Although the more than 80 percent success rate of Israel’s Iron Dome antimissile system soothed the public and might have served as a show of force to Tehran and its Hezbollah allies in Lebanon, the system’s performance says little about Israel’s ability to handle long-range missiles from Iran. A different, untested system would be deployed to deflect those.
“The general lesson is that missile defense is effective, it can work,” said Uzi Rubin, the former head of Israel’s missile defense program. “But Iron Dome has nothing to do with threats from Iran.”
But when it comes to Iran, retaining diplomatic legitimacy throughout the Gaza operation was most important to Netanyahu, analysts said.
At the United Nations in September, Netanyahu suggested that the window for a strike on Iran’s nuclear facilities was open until spring or summer, and Israel has recently given more credence to the idea that sanctions might pressure Iran to negotiate. The Israeli security establishment and public are strongly against an Israeli attack on Iran without U.S. backing, meaning that the idea is “more and more discredited,” said Meir Javedanfar, who teaches Iranian politics at the Interdisciplinary Center in Herzliya, Israel.
Even more important, he said, is that Hamas, an Islamist movement that Israel and many Western countries label a terrorist organization, has moved away from Iran over the latter’s support for Syrian President Bashar al-Assad. By backing a cease-fire brokered by Islamist Egyptian President Mohamed Morsi, Israel and the United States endorsed the Egypt-Israel alliance and Hamas’s pivot away from Iran’s Shiite bloc toward a widening Sunni orbit in the post-Arab Spring Middle East.
“It’s bad for Iran if Hamas is turning to Egypt and not to Iran,” said an Obama administration official, who spoke on the condition of anonymity to discuss the sensitive diplomatic negotiations.
As Israel emerges from a rally-around-the-flag week and resumes the campaign season, Netanyahu is likely to face criticism for the cease-fire and securing what are by no means long-term gains against Hamas. Shaul Mofaz, head of the Kadima opposition party, said Hamas “got stronger.” Another opposition candidate, Yair Lapid, accused the government of “weakness.”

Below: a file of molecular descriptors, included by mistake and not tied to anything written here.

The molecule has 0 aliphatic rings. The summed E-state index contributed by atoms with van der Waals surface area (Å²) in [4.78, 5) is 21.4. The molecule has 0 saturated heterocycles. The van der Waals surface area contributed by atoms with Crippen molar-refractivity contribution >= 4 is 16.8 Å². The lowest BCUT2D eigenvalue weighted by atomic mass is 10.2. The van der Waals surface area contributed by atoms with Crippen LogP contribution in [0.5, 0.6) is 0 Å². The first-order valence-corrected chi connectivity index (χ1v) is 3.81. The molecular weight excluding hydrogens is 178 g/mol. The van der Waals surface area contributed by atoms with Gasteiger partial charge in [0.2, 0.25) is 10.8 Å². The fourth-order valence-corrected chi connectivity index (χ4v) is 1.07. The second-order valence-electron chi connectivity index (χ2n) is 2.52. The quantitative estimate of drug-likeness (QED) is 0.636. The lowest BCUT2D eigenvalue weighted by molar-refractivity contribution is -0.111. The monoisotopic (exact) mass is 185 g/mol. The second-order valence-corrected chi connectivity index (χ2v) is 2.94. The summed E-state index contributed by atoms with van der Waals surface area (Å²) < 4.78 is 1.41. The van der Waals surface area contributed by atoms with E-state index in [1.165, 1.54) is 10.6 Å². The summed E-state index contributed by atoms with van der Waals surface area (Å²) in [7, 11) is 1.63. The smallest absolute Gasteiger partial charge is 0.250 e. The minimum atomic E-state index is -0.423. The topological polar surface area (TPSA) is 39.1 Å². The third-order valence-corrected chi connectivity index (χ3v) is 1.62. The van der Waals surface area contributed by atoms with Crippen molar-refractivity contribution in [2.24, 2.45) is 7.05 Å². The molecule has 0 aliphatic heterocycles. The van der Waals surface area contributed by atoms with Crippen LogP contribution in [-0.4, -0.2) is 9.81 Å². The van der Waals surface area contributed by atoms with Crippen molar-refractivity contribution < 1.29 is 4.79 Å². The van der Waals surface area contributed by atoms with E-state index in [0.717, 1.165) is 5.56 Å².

Giora Eiland, a retired major general and former national security adviser, said that what looks like a victory for Hamas might not be bad for Israel and Netanyahu if the rockets in southern Israel stop. Even the vaguely worded cease-fire agreement of “opening the crossings and facilitating the movement of people” — an apparent reference to easing Egypt’s and Israel’s partial blockades on the strip — might lead to more Egyptian monitoring of weapons flows into Gaza and foreign investment in the coastal enclave. The latter would give Hamas reason to restrain smaller militant factions and avoid confrontations with Israel, Eiland said.
“As far as Israel is concerned, we like this Hamas interest,” Eiland said. “It is better that the perception of Gaza is not considered an area of no man’s land that is controlled by militias.”
Then again, many Palestinians say, loosening Gaza’s southern border with Egypt will only further divide Gazans from Palestinians in the West Bank, which lies on the other side of Israel and is ruled by an authority led by a Hamas rival, Fatah. Their unity is widely viewed as key to a viable peace agreement with Israel and a two-state solution, and the Israeli official interviewed Thursday acknowledged that the Gaza conflict had strengthened Hamas at the expense of the Fatah-led Palestinian Authority.
That might not trouble Netanyahu. Although he says he supports a two-state solution, he has shown scant enthusiasm for peace talks that would lead to one.
Ruth Eglash in Jerusalem, Ernesto Londoño in Tel Aviv and Karen DeYoung in Washington contributed to this report.